4. In the list annexed is the appeal now in question, alongwith a number of other appeals. This order of the learned Chief Justice appears to have been passed in view of the recent legislation, the Act aforesaid, which amended a large number of statutes, one of them being the Bengal, Agra and Assam Civil Court Act (XII of 1887). Section 21, clause (a) of sub-s. (1), was amended so as to substitute 'ten thousand rupees' for 'five thousand rupees', thus enabling District Courts to entertain first appeals up to a valuation of ten thousand rupees. The appellant appeared before that Court and raised a preliminary objection as to the jurisdiction of that Court to hear the appeal. The Court overruled the preliminary objection as to its jurisdiction, by its order dated May 31, 1962, observing that it could not contravene the orders of the High Court and that the remedy of the appellant, if any, lay in the High Court itself. Thereupon the appellant moved the High Court under Arts. 226 and 227 of the Constitution for a writ of certiorari for calling for the records of the appeal, and for a writ of prohibition restraining the first respondent from hearing the appeal. The writ petition was placed before a single Judge of that Court (Dwivedi, J.), who by his order dated July 11, 1962, dismissed the petition in view of a Division Bench ruling of the same Court in a judgment dated November 14, 1961, in the case of Sarjudei v. Rampati Kunwari 1962 All. L.J. 544.. The learned Single Judge rightly pointed out that he could not go behind the decision of the Division Bench, even though it was pressed upon him that the decision required reconsideration. The appellant then preferred an appeal from the order of the learned Single Judge, dismissing the appeal in limine. The appeal being Special Civil Appeal No. 82 of 1962, was dismissed summarily on July 20, 1962, on the ground that the question raised in the appeal was concluded by the decision of the Division Bench aforesaid. The Division Bench refused to refer the question to a larger bench and preferred to follow that decision. The appellant moved the High Court for special leave to appeal to this court which was granted, and that is how the appeal has come to this Court. The Division Bench pointed out that though the question had 'been exhaustively dealt with by this Court in the case of Sarjudei v. Rampati Kunwari' 1962 All. L.J. 544., the case involved a substantial question of law and was one of general importance as a large number of such cases were pending. In view of those considerations, the Court granted the certificate under Art. 133(1)(c) of the Constitution. Curiously enough the Court granted costs to the appellant against the First Additional District Judge, Allahabad, who was the opposite party No. 1 in the High Court in those proceedings.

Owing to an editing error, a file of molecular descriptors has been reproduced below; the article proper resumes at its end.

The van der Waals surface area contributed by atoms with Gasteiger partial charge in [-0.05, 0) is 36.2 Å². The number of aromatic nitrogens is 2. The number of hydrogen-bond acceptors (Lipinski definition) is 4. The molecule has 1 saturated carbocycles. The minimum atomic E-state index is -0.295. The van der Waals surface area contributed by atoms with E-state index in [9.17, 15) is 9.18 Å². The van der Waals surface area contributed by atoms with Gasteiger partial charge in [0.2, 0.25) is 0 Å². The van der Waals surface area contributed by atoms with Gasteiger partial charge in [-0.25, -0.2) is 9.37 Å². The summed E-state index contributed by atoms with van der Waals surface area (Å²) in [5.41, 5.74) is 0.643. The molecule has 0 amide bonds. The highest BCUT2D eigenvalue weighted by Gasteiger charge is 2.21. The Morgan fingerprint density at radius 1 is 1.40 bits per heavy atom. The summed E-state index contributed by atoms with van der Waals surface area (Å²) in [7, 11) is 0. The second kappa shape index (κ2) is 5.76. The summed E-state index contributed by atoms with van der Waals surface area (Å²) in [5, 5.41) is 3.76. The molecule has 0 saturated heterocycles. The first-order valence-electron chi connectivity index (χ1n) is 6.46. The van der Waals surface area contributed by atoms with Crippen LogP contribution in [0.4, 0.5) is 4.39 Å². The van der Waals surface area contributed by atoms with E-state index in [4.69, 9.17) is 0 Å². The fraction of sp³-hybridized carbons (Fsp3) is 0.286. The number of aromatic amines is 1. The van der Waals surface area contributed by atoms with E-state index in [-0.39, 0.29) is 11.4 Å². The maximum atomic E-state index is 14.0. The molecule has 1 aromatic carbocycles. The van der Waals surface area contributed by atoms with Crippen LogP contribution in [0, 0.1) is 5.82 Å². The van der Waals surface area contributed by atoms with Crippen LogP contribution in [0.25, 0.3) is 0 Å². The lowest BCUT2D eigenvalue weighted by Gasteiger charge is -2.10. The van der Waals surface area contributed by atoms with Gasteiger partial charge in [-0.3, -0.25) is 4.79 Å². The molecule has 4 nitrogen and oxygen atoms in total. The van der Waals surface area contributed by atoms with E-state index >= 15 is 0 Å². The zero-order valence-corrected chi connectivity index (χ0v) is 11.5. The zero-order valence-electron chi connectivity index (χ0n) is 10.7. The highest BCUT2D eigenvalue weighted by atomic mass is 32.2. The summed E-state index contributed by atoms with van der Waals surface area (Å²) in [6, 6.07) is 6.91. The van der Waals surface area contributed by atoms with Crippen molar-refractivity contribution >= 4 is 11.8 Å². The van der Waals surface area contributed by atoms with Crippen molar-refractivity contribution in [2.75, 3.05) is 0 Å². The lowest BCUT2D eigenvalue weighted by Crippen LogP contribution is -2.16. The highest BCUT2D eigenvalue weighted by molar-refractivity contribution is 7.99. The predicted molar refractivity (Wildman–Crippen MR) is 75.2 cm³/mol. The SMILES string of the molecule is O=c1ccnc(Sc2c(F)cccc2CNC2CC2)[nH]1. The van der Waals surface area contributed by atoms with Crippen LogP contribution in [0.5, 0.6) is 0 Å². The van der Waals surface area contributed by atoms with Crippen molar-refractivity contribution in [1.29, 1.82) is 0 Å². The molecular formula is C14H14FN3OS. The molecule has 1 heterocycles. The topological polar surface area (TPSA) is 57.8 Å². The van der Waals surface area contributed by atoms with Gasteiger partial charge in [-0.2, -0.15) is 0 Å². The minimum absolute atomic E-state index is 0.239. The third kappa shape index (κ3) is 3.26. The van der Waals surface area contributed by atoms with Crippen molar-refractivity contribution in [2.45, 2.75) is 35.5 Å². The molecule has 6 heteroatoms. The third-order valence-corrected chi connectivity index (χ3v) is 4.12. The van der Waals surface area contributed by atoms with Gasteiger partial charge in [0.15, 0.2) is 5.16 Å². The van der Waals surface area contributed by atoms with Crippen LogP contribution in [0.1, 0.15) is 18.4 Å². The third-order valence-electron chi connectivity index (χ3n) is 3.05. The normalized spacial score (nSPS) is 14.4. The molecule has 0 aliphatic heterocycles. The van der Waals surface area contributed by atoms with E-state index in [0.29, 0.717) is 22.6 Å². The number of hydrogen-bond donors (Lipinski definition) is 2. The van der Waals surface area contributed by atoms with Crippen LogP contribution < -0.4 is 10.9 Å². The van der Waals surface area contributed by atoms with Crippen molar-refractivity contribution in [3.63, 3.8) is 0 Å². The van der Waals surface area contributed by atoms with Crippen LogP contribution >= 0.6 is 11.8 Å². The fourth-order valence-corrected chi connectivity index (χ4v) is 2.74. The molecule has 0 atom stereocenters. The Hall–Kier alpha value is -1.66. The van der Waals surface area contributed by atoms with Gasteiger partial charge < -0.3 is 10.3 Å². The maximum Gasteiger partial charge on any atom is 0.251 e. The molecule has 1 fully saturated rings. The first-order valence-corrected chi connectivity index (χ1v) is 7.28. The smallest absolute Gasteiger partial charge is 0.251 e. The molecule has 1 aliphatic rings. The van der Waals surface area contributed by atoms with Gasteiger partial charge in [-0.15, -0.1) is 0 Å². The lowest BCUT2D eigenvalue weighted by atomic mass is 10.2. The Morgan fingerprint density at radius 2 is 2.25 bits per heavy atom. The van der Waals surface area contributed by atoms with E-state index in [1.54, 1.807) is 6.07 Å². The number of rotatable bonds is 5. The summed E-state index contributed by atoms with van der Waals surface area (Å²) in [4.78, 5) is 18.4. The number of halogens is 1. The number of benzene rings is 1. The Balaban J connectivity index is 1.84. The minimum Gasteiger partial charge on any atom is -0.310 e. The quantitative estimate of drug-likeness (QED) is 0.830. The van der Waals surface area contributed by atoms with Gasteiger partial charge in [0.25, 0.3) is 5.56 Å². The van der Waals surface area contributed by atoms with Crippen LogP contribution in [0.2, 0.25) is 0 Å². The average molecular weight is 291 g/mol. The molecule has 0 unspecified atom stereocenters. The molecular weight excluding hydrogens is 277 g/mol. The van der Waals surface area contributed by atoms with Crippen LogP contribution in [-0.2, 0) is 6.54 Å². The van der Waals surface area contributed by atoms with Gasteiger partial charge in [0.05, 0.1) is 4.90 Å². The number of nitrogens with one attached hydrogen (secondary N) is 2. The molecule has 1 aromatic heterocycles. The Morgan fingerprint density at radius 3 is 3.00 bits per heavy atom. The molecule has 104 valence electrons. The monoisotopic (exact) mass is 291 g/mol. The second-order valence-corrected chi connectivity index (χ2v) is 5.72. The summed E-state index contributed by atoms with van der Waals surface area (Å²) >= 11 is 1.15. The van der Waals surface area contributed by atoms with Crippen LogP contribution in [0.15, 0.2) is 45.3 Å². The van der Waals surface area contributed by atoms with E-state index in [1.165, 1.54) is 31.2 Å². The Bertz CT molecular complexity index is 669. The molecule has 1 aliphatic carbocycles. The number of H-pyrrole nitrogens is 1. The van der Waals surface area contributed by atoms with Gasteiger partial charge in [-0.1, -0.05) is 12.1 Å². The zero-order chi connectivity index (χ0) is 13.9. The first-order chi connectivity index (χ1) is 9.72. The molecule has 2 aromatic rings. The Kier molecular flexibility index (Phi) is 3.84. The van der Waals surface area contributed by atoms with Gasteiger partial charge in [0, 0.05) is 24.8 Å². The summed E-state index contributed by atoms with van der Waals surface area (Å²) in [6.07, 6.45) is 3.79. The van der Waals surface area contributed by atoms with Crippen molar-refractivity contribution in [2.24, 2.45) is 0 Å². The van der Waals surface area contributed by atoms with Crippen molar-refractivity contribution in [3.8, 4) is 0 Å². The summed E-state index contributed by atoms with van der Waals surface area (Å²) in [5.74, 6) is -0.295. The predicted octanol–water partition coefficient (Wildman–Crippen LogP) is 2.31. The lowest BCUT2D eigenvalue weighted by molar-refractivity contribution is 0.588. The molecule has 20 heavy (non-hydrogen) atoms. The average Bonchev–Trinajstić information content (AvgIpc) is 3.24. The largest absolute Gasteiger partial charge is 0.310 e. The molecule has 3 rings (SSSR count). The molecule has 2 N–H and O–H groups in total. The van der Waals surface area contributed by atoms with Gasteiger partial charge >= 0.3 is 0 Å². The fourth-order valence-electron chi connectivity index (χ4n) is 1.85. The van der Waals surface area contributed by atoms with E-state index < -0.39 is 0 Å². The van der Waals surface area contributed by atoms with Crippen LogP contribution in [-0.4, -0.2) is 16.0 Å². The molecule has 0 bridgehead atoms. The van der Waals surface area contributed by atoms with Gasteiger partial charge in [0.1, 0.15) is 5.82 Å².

5. Before we deal with the main point in controversy, it is necessary to point out that this Act had come up for consideration before a Division Bench (Agarwala and Mulla, JJ.) in First Appeal No. 60 of 1955, and its judgment dated February 18, 1955, is reported in the case of Cyril Spencer v. M. H. Spencer 1955 All. L.J. 307. The learned Judges held that the right of appeal was not merely a matter of procedure but a matter of substantive right and the right of appeal from the decision of an inferior tribunal to a superior tribunal becomes a vested right at the date of the institution of the suit. They also relied upon the provisions of s. 3 of the Act, which will hereinafter be dealt with, and came to the conclusion that the right of coming up in appeal to the High Court having become vested before the Act came into force could not be affected by the provisions of the Act, and that, therefore, all appeals which lay to the High Court under the pre-existing law would still continue to lie in the High Court if the suit had been instituted prior to the coming into effect of the Act. In the result they allowed the appeal to the filed in the High Court. That case is a clear authority for the proposition that the Act, by s. 3(1), had saved pending appeals in the High Court from the operation of the Act. But it appears that in view of the pendency of a large number of first appeals involving valuations of ten thousand rupees or less, the High Court was inclined to reconsider the matter, and, therefore, gave notice to the parties in a number of pending first appeals and heard the matter afresh. The judgment of the Court, by a Division Bench consisting of Desai, C.J., and Ramabhadran, J., is reported in Surjudei v. Rampati Kunwari 1962 All. L.J. 544.. This time the Bench came to a conclusion different from that of previous Division Bench of the same High Court. It is the correctness of this decision which is challenged before us.